The cash-value life insurance policy offers the whole life coverage combining with an investment account. A part of the premium goes to that account in the form of cash value, and its interest increases with time. So, when the customer sees thousands of dollars sitting on their account, they take it and close the account.

Do you think that company loses the money? No, it’s nothing but an unexpected fortune for them. As the customer takes the cash value amount and cancels the policy, all liabilities end with it. Therefore, the insurance company happily approves that, keeps the premiums already paid, pays the customer some interest and pockets the remaining cash.

Insurance Policy Lapse Coverage

It is another windfall for the insurance companies. Sometimes, customers fail to pay the premium for their policies on time. Consequently, it triggers a lapse in the insurance policy.

In a word, the policy gets expired without a death benefit being paid out. Since it happens before the policy ends, the company earns a huge profit from it. The insurer keeps all the premiums paid already by the customer when there is no chance of being claimed.

For example, if you miss one payment for car insurance, the policy will remain active. Thanks to the insurance company’s grace period that is about 30 days. However, if you can’t pay within this time, the policy will lapse.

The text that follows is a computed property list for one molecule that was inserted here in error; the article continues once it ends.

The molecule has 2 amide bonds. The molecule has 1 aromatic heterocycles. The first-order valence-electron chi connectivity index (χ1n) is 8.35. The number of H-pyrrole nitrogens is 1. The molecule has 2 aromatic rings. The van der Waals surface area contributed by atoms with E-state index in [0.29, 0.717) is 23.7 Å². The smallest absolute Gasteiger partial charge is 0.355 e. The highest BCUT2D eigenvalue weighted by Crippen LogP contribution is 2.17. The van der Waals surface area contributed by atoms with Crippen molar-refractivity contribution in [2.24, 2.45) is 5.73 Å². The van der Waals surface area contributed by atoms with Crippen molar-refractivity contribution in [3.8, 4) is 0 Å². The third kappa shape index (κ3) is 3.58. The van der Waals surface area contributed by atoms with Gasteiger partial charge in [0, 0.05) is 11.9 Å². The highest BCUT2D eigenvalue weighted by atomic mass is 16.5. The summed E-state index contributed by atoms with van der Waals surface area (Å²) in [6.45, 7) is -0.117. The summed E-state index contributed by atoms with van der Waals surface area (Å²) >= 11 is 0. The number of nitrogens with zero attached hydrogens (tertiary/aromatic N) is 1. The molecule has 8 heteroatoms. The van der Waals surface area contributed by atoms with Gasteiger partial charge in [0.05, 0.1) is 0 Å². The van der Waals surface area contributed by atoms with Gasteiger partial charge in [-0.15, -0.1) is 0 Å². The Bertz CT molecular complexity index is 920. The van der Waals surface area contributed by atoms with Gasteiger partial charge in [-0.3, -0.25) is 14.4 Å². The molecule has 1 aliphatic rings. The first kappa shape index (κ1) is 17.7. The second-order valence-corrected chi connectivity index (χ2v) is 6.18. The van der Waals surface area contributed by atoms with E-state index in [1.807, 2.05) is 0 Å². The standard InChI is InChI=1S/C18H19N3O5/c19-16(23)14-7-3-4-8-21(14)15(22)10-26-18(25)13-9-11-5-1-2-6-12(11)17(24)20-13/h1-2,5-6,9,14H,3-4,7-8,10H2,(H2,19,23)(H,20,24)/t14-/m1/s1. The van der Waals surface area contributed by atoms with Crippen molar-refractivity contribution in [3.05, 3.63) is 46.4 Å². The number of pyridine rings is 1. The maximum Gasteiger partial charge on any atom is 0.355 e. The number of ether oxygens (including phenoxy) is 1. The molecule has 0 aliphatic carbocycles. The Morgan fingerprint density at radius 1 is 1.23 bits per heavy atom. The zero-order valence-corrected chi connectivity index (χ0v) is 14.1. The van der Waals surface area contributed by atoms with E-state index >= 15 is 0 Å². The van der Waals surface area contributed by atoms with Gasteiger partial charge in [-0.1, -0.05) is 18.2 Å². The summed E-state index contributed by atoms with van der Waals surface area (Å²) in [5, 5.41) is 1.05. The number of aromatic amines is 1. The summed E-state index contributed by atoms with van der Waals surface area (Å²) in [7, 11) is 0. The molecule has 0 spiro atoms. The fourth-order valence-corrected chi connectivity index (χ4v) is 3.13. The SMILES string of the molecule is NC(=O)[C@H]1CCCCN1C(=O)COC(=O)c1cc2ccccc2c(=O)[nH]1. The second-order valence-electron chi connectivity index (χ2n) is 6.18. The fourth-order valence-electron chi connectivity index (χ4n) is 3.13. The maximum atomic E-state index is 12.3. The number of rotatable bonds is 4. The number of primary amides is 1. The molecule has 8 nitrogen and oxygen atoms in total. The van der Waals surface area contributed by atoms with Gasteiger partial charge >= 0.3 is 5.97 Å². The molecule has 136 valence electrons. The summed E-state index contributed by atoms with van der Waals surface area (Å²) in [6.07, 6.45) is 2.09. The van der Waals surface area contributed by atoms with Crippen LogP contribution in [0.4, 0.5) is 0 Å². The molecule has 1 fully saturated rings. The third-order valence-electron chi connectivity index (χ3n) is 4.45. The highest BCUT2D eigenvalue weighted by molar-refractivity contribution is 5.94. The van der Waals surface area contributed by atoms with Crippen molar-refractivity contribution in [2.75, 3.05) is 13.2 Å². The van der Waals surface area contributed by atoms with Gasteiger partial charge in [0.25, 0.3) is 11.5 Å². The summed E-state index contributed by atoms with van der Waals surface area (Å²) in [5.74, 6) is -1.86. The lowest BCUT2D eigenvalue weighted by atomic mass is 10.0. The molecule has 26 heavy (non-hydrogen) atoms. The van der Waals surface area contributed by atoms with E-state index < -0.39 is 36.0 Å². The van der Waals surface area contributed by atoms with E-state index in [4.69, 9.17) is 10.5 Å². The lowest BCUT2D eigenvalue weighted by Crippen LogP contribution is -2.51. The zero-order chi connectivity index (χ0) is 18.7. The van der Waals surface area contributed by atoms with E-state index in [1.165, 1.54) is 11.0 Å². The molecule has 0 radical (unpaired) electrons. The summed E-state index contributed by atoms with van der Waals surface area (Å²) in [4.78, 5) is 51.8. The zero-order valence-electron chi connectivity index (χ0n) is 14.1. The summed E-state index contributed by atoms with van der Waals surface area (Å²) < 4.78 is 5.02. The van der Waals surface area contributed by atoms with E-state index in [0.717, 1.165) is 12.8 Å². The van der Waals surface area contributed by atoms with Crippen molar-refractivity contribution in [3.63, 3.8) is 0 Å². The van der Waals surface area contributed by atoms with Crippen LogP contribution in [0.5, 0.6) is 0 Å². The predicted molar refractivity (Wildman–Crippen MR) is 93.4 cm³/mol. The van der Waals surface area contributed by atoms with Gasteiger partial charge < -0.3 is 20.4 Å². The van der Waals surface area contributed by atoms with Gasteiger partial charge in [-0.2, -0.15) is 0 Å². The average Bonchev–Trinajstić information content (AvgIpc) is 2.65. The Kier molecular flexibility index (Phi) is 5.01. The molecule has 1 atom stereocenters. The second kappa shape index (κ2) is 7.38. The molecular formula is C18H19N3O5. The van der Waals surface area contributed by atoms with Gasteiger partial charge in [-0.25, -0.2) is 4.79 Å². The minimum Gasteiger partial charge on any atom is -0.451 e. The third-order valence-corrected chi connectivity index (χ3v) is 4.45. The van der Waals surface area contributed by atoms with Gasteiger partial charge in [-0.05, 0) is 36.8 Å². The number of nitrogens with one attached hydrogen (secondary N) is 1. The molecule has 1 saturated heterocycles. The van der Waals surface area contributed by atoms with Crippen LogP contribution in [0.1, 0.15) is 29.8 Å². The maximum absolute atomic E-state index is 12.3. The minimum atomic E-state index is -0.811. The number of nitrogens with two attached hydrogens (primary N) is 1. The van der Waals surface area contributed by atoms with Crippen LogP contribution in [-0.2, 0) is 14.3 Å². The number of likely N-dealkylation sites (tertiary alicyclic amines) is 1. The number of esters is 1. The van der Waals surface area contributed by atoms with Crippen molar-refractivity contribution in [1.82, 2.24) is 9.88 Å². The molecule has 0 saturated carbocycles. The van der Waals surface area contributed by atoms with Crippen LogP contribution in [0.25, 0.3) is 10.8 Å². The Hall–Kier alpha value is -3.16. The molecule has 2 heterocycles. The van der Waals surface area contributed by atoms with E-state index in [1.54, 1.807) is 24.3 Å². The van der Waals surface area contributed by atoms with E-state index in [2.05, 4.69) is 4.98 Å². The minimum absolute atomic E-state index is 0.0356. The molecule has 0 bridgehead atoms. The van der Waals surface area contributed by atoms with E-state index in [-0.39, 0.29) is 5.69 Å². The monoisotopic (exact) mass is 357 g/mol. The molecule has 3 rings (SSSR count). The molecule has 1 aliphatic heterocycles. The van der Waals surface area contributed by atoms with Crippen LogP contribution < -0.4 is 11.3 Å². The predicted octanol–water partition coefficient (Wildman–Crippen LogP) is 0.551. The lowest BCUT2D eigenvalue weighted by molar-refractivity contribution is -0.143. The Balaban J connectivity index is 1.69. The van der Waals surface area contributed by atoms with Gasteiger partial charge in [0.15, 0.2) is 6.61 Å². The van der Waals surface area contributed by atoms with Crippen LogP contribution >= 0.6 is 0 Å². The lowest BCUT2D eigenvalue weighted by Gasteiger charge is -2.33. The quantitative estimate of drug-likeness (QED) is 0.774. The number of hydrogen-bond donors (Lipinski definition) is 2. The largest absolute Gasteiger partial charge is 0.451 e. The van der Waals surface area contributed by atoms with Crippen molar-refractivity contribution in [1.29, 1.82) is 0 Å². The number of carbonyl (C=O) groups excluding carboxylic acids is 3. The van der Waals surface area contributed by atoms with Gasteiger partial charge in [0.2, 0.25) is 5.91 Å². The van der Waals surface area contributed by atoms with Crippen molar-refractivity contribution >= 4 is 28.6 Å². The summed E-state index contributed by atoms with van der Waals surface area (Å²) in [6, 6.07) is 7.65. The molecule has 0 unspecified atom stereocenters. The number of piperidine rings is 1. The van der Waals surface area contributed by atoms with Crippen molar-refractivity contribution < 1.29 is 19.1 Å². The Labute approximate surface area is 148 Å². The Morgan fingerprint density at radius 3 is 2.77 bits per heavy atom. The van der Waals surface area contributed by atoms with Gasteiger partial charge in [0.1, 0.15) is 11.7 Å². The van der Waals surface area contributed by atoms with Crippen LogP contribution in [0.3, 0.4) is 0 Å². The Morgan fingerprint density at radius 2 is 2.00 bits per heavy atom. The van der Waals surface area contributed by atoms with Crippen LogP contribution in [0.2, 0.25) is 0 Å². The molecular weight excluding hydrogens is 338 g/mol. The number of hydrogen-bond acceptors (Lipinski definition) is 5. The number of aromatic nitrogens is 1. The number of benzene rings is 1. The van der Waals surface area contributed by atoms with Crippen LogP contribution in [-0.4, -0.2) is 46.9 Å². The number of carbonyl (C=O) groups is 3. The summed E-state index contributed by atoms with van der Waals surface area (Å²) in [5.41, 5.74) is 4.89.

Moreover, according to the experts, only 2-3% of policies are timely paid out. Whereas the rest lapse because either the insured cancels/stops the premium as they can’t afford it or outlives the policy term. In both ways, insurance companies make a huge profit.

How Do Insurance Companies Reduce Risks?

Suppose an insurance company analyzes the low risk of flood in a geographic location and provides insurance accordingly. What if a sudden big flood hit that area? The company will eventually face a huge loss on the insurance policy.

To protect themselves against such natural disasters or casualty losses, insurance companies engage in reinsurance. Reinsurance is the insurance that an insurance company purchases from another to reduce risk during major claims.

By covering such risks, reinsurance provides insurers more security and allows them to stay solvent. Thus, insurers may resist single or multiple huge catastrophic losses.

Not to mention, insurance companies will have sufficient liquid assets to pay any exceptional or unusual loss through reinsurance. They don’t even have to hike premium rates or other administrative rates on their policies to cover solvency.


The insurance industry has spent a lot of time and effort analyzing the mortality rate and the number of active policies until they’re paid or expired. Moreover, the financial report shows, out of 100 customers, only a few claim the insurance. Others either stop the payments or get lapsed.

In that situation, companies take all the premiums and invest the amount. Thus, they make a profitable scenario without being paid out. Undoubtedly, the insurance companies have the system in their favor while making money.